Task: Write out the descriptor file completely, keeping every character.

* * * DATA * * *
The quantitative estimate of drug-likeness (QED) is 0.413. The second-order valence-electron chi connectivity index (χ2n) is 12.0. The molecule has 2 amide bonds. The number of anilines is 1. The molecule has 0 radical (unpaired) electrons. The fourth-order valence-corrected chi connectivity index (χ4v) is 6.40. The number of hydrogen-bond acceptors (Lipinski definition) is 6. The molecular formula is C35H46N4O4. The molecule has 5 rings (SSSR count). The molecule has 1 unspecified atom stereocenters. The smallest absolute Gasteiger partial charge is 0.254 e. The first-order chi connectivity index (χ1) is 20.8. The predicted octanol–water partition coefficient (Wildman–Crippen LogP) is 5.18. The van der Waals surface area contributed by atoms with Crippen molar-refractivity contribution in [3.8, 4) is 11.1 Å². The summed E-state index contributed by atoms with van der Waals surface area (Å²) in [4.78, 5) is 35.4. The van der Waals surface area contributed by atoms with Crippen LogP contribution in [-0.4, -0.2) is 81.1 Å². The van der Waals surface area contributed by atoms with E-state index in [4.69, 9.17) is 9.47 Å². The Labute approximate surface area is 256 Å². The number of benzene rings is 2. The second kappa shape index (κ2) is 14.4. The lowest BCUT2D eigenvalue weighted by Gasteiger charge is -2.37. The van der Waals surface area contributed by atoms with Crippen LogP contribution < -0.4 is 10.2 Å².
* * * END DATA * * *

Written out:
The quantitative estimate of drug-likeness (QED) is 0.413. The second-order valence-electron chi connectivity index (χ2n) is 12.0. The molecule has 2 amide bonds. The number of anilines is 1. The molecule has 0 radical (unpaired) electrons. The fourth-order valence-corrected chi connectivity index (χ4v) is 6.40. The number of hydrogen-bond acceptors (Lipinski definition) is 6. The molecular formula is C35H46N4O4. The molecule has 5 rings (SSSR count). The molecule has 1 unspecified atom stereocenters. The smallest absolute Gasteiger partial charge is 0.254 e. The first-order chi connectivity index (χ1) is 20.8. The predicted octanol–water partition coefficient (Wildman–Crippen LogP) is 5.18. The van der Waals surface area contributed by atoms with Crippen molar-refractivity contribution in [3.8, 4) is 11.1 Å². The summed E-state index contributed by atoms with van der Waals surface area (Å²) in [4.78, 5) is 35.4. The van der Waals surface area contributed by atoms with Crippen LogP contribution in [-0.4, -0.2) is 81.1 Å². The van der Waals surface area contributed by atoms with E-state index in [4.69, 9.17) is 9.47 Å². The Labute approximate surface area is 256 Å². The number of benzene rings is 2. The second kappa shape index (κ2) is 14.4. The lowest BCUT2D eigenvalue weighted by Gasteiger charge is -2.37. The van der Waals surface area contributed by atoms with Crippen LogP contribution < -0.4 is 10.2 Å².